The teenage daughter

A few weeks before her 16th birthday, I sensed something was wrong. She went to school and dance class, she did her homework, but somewhere there was a dark cloud hanging over her head. I couldn’t see it, but I could really feel it. Questions like “is there something wrong?” or “how do you feel” are of no help, I know. Still, I suggested them. Telling her afterwards that if she wants to talk, and when she is ready to share it with me, that I am there for her.
Days passed. One Sunday evening, after dinner, her father went to watch sports and the two of us stayed with the last bites. Just when I was about to clear the plates it came. Sadness, confusion, stress, nostalgia, discomfort, pain, even tears. Her stories came to me like foaming waves. There she sat, opposite me, like an Atlas next to a raging sea, carrying her entire world and that of everyone around her on her shoulders. A world that also keep getting bigger and more complicated at her age.
None of what she said was foreign to me. Now that I am an adult I can still be very depressed and find the world around me confusing. But everything hits you so hard and all at once when you are an adolescent. I remember that very well, I could see myself lost and hurting as an adolescent. I looked at her, I listened to her words, I almost felt her pain. It hurt me too, as a parent you want nothing less than to relieve your child, to help, to soothe. What I especially didn’t do is say that everything will be fine and thereby not taken her pain serious. Also I refrained from telling her what to do. When I was her age that didn’t work for either. I took a deep breath in and out. I listened, really listened and most of all I let her talk. Every now and then I asked questions. No advice, no solutions. Juts listen. Try to understand. Give her plenty of space. And she kept talking, and she kept sharing, and with every sentence she uttered, she grew a little closer to herself. And to me.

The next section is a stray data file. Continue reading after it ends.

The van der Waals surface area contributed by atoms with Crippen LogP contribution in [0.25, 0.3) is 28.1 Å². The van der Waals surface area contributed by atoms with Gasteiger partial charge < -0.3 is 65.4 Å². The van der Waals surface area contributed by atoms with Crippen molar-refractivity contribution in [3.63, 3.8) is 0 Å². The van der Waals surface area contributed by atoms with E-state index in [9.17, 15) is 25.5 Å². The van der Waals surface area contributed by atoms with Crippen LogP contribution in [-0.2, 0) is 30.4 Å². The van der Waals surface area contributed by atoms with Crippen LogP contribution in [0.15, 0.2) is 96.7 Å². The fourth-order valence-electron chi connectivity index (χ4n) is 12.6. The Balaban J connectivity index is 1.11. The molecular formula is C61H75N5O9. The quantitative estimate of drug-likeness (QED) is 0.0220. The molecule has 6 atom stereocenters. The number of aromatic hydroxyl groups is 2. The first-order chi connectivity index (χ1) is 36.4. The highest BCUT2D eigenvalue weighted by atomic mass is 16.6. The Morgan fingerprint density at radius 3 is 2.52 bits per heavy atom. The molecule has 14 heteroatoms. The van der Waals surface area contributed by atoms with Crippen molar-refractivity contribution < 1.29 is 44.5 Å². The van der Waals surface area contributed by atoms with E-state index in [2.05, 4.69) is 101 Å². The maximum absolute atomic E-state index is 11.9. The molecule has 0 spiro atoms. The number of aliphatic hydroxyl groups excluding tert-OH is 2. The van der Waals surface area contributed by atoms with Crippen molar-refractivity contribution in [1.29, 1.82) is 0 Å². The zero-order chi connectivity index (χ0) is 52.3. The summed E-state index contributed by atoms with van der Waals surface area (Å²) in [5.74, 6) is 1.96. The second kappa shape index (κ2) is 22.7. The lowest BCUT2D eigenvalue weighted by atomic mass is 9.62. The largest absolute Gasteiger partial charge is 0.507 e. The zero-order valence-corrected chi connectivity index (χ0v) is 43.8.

Being an adolescent is quite a challenge. You try to find your place in the world, you walk the hazy path between childhood and adulthood, you push your own boundaries and you figure out how to live your life. As a parent you can only do one thing now; assist in the transition to the next stage of life. And I believe that you do that mainly by being there for your child. You are and will remain the parent, but you also increasingly become a friend in some ways. Someone who listens, is compassionate and understanding. At least, I do try to be such a parent.
Her stories like waves of sorrow, calmed down. We hugged each other. The dark cloud was gone. And then my daughter told that she felt she can really talk to me, she could spill her guts. Somewhere deep down I was as proud as a parade. When I was her age, upset with myself and the whole world around me, my parents never gave me the space to just spill. Before I even started to tell my story, I was bombarded with solutions and advice and especially the words “we know better, we’ve been there”. As a result, I closed off more and more and the bond between my parents and I became increasingly looser. Later in life, I went into therapy, studied counseling and coaching, and read a lot about psychology and family relationships. I discovered intergenerational patterns that were often passed on very unconsciously. I saw those patterns in the relationship between my mother and my grandmother, for example, and even between my grandmother and her mother. In my journey to personal growth and development I knew one thing I definitely wanted to achieve. Breaking some patterns and getting closer to my daughter.
That Sunday evening, at the end of our conversation, I watched my daughter. Her face lit up again, she moved more freely. As if that enormous burden had slipped off her Atlas shoulders. I had just stood next to her, watching her letting go off her worries and burdens one by one. Some turned out not to be real worries. Others remained unsolved and it will be a while before they unwind. But that night my daughter and I got a lot closer. And although I mainly see her growing before my eyes, I now also saw how much I have grown.

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